The new Ford Figo diesel is the second down batsman for the second innings of the Blue Oval brand in India.
The last Figo was a big hit for the company and firmly established the Figo nameplate as a sturdy and great handling car for the masses.
Now a new five-door hatchback, which has been developed brand-new grounds up, has taken its place on the pitch.
Thus the folks at MotorBeam decided to induct the car into its long term fleet and test it thoroughly.
The problem with Ford is that it has always been a 1-trick pony, which is rather embarrassing for a giant the size of the American corporation.
First, it was the Ikon, then the Fiesta tasted some success, followed by the Figo hatchback and then by the EcoSport crossover.
To shed that stigma, Ford has time-to-time come up with new products but most have only done moderate sales.
Therefore the company now seems to have decided to go forward with a strategic war plan, with an approach that effectively covers all the Rs 5 lakh to Rs 10 lakh passenger vehicle market using the Figo twins.
We have here the hatchback version which is taking the fight head on to B+ segment cars, that too in its hot-on-paper 100 BHP diesel avatar.
It has been said enough times that the previous Figo was a solid car with great handling characteristics and a hydraulic steering to die for.
We are happy to report that this little pocket rocket is no slouch either and is actually the fastest diesel car under Rs 20 lakh.
But the real talent of this vehicle is not how fast you go, it's how you go fast that matters.
The car just brings this huge grin on our faces, because the performance of the oil burner is so engaging, it thrusts you back in the seat and wheel spins like there is no tomorrow.
Engine aside, what Ford is actually famous for is the effortlessly good handling of their cars.
We keep harkening back to the old Figo in this department, which was actually a chopped-off Fiesta, a great handler of its own time.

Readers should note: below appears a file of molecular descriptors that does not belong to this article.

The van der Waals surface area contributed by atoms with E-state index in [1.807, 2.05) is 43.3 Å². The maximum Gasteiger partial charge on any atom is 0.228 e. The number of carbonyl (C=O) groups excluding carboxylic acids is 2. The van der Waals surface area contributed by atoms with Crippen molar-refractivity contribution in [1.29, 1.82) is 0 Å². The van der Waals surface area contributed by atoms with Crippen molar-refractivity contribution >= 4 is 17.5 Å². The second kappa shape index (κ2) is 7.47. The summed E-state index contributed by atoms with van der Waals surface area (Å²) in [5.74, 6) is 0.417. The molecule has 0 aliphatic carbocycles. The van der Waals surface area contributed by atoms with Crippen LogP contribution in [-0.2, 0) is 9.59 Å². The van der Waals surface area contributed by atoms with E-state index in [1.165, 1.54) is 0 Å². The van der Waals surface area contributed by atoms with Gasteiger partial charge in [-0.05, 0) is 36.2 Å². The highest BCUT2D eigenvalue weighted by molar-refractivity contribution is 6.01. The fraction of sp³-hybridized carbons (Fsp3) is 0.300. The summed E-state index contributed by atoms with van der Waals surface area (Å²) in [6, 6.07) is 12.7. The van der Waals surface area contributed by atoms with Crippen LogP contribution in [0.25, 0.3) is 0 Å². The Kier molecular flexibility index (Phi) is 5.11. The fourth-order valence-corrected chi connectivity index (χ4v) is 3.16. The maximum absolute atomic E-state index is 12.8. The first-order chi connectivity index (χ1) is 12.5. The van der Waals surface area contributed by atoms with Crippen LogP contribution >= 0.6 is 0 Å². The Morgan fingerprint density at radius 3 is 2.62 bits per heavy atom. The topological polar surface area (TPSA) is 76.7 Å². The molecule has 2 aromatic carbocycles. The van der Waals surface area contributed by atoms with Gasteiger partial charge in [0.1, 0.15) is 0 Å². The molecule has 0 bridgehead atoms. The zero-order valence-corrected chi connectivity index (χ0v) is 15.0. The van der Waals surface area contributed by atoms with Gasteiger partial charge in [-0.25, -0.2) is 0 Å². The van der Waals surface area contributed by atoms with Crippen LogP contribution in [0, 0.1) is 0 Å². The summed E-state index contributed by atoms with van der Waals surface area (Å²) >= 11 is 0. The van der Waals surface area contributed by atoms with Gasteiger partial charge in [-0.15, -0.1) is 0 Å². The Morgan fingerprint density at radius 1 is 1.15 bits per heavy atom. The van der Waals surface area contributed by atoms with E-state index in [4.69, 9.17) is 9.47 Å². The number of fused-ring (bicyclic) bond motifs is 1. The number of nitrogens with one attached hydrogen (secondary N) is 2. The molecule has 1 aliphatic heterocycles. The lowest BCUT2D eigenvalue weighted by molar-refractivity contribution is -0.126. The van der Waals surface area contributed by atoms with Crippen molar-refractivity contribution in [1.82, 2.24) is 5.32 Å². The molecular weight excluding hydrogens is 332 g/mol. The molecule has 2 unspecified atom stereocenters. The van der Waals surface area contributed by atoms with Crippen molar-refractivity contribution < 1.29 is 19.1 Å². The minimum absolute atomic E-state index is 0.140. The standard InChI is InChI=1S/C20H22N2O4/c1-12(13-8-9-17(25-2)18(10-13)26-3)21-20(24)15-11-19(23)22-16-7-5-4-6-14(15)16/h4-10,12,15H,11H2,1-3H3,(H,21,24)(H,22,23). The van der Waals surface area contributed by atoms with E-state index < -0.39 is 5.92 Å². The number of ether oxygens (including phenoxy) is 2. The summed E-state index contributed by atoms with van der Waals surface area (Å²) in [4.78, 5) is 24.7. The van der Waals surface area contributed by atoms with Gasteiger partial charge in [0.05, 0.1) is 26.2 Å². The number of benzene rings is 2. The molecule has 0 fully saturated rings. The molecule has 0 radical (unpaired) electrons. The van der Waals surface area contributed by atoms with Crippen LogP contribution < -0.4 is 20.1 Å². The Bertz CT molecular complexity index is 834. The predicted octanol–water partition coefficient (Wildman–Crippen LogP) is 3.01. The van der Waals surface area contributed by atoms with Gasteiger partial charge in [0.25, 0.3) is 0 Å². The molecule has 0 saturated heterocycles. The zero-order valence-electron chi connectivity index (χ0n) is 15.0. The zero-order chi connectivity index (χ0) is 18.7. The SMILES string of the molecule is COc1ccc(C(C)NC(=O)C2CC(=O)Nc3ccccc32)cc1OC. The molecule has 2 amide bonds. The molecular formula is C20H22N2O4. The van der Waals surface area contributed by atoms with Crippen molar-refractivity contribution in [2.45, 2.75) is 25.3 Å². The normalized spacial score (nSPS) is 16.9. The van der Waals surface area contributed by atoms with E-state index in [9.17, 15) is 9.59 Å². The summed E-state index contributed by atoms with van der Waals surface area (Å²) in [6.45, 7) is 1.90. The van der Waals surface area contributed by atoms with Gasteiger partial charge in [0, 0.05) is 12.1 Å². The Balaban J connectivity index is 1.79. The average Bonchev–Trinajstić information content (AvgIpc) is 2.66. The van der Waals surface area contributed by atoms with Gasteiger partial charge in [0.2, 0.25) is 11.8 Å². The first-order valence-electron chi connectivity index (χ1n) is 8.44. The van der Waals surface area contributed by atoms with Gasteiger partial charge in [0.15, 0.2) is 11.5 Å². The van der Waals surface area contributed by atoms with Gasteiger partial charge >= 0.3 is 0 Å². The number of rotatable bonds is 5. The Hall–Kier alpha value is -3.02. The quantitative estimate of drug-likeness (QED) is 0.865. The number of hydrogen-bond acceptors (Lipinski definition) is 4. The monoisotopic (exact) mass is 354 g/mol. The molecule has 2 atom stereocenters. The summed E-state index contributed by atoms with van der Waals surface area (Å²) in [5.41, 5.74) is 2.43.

Interestingly, another car which is known for its superb driving dynamics is the EcoSport, which is effectively a jacked up Fiesta only.
But the story takes a turn in case of the new Figo, which is based on a completely different architecture and platform.
Performance aside, which without a doubt is the best thing about the Ford Figo diesel, there are other things to appreciate too.
The light weight has resulted in the Ford Figo being a bit bouncy on bad roads.
Even though the suspension has a good balance of ride and handling, when you drive fast over expansion joints on a bridge, you are definitely going to feel every bolt in there.
Like the handling, the steering has good feel too but we do miss the old Figo, whose hydraulic steering was a thing of beauty.
But the real chink in its the fantastic armoury of the Ford Figo is the lackluster set of the tyres.
Accelerate hard and the tyres screech, corner hard and the tyres screech, brake hard and the tyres screech, the rubber on the Figo diesel is just inadequate to deal with the performance and cornering capabilities it has.
This car badly needs wider and better quality compound which is available in the Figo S but that version isn't offered in the top-spec variant which gets SYNC infotainment system and six airbags.
In the end, being a sensible car for the masses, the Figo has been given a thoughtful and smart interior.
The storage space near the handbrake is plenty, can keep phone, coins, charger, bottles, etc.
The SYNC system works well and connects flawlessly although it takes at least a second or two for it to respond when you want to pick a phone call using the steering mounted controls.
Mumbai's stop-go traffic resulted in the efficiency numbers reaching 19 km/l, but highway runs produce a commendable 24 km/l.
Ford has competitively priced its spare parts thanks to its child parts strategy, making the Figo cheaper to upkeep than its rivals.
Stay tuned for our next report as we further explore the car in the coming months.